Click on a name to reveal speakers bios below session description.
- "Engaging the campus community in online teaching evaluation"
Dillon Hall, Rm. 359
- Strategic communication and education are essential when implementing a new course evaluation framework. This is especially so when this change is coupled with the move to an online course evaluation system. Since 2011, the University of Toronto has been implementing both a new institutional course evaluation framework and a centrally-coordinated online system. In this workshop, we will highlight the 5 most powerful strategies that have helped us engage our community in this change process:
Workshop participants will be provided with specific examples from the University of Toronto’s experience that will help guide them in preparing a list of key actions for enabling a similar change process in their own institutional contexts.
- Supported and informed discussion of teaching and learning priorities
- Establishment of working groups to engage a range of stakeholders in key issues
- Strategic communications – through both central and local (Faculty) channels
- Development and deployment of key educational resources
- Utilization of data for improvement purposes
- Megan Burnett and Greg Hum, University of Toronto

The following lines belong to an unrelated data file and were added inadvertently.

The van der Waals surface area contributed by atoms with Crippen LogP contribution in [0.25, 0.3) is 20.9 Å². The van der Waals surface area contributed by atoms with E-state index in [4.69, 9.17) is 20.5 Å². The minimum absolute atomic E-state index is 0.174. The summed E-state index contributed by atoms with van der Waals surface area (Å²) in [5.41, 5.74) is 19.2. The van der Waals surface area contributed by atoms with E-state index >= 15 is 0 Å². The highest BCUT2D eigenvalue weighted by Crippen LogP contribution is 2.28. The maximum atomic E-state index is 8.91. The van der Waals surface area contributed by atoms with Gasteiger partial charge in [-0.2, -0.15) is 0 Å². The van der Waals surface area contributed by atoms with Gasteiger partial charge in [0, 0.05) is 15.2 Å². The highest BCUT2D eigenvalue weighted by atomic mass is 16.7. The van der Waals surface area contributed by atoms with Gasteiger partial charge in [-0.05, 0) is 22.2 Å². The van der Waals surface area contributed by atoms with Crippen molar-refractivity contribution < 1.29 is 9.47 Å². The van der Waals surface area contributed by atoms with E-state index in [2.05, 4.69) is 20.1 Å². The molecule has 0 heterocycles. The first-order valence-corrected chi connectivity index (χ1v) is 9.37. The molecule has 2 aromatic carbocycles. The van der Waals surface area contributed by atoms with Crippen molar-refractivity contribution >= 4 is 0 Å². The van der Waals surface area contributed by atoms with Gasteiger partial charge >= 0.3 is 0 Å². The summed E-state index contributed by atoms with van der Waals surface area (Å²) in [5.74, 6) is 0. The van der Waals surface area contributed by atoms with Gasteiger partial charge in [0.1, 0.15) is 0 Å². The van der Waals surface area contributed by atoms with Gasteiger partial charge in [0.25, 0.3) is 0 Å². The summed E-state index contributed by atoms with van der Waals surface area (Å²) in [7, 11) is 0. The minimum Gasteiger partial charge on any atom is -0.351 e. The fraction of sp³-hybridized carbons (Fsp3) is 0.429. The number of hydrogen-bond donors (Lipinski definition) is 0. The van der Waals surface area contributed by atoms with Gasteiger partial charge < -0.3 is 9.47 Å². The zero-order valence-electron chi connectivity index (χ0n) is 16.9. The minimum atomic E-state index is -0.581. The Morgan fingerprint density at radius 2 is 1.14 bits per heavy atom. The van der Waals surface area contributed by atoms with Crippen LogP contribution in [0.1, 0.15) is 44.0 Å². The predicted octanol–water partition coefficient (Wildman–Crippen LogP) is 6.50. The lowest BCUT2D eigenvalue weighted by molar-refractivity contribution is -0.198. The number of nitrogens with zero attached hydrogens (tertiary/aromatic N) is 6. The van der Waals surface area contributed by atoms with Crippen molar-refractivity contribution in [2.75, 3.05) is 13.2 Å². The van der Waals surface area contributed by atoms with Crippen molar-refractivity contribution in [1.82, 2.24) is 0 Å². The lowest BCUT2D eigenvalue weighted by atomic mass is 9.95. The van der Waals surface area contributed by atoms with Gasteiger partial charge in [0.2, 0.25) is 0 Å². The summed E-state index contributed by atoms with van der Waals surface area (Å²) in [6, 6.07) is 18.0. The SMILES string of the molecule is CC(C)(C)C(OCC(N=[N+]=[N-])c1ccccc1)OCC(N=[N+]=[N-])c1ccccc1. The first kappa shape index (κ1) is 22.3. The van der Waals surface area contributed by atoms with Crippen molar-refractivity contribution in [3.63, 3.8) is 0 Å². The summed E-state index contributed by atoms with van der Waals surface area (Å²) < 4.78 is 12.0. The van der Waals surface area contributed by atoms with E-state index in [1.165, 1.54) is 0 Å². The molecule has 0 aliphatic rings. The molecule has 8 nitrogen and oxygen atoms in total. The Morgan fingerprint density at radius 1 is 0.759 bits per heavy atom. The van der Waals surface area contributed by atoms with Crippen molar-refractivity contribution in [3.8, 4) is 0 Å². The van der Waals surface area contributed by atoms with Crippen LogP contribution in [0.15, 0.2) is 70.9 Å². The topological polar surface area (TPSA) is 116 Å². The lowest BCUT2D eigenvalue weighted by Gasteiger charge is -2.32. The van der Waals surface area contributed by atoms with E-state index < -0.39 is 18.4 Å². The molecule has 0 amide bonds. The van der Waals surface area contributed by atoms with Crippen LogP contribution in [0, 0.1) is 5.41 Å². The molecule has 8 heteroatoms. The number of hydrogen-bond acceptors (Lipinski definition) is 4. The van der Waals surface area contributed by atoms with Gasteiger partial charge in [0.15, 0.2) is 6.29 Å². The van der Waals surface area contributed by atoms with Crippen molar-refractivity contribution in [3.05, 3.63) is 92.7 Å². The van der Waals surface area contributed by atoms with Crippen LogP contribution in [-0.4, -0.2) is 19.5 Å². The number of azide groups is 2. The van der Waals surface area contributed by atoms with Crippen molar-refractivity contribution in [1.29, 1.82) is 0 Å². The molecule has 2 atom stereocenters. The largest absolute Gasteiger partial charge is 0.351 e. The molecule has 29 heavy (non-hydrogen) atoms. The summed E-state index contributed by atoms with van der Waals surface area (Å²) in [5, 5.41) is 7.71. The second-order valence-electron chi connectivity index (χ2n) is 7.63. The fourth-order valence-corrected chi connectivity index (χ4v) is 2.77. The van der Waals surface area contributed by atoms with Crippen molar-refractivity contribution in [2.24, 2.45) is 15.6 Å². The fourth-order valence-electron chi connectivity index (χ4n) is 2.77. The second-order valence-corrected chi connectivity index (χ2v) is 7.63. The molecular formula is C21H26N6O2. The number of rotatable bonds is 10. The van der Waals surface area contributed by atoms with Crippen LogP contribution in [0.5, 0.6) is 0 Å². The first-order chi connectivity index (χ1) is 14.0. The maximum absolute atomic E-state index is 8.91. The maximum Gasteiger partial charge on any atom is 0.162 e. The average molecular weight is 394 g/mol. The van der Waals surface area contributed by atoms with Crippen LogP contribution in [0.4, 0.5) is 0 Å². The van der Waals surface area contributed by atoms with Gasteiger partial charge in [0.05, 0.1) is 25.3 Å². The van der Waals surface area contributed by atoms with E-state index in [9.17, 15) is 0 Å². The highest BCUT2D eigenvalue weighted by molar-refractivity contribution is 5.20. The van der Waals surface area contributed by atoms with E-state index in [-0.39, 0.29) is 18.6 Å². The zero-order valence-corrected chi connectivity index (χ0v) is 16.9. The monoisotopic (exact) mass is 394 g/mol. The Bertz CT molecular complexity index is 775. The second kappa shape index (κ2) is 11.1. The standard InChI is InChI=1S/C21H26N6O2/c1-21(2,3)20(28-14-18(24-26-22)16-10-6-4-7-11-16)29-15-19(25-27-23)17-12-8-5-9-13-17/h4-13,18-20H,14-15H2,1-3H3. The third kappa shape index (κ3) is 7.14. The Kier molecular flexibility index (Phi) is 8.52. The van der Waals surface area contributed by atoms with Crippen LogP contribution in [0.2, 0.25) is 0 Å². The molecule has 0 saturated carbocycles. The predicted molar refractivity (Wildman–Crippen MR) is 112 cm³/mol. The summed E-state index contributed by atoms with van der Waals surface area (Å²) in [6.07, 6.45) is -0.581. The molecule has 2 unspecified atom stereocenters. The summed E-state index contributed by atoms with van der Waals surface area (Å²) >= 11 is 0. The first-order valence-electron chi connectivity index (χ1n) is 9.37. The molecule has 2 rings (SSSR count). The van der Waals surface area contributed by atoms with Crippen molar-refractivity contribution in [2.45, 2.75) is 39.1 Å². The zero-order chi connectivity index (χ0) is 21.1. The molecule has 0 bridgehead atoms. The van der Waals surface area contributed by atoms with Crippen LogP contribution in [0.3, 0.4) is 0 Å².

is the Associate Director of the central teaching support office at the University of Toronto, the Centre for Teaching Support & Innovation (CTSI), where she has been actively involved in faculty development for over ten years. Megan has guided the development of key initiatives at CTSI, such as the annual Course Design Institute, and has led programming, resource development and consultations for faculty members preparing teaching dossiers for the purposes of tenure review, continuing status review and promotion. As Associate Director, Megan oversees a team of staff members who support educational technologies, the Scholarship of Teaching & Learning, teaching assistant training and graduate student professional development, and the institutional course evaluation framework and online system. Megan has a Master’s degree in French literature and taught for many years as a sessional lecturer at U of T before entering the realm of educational development.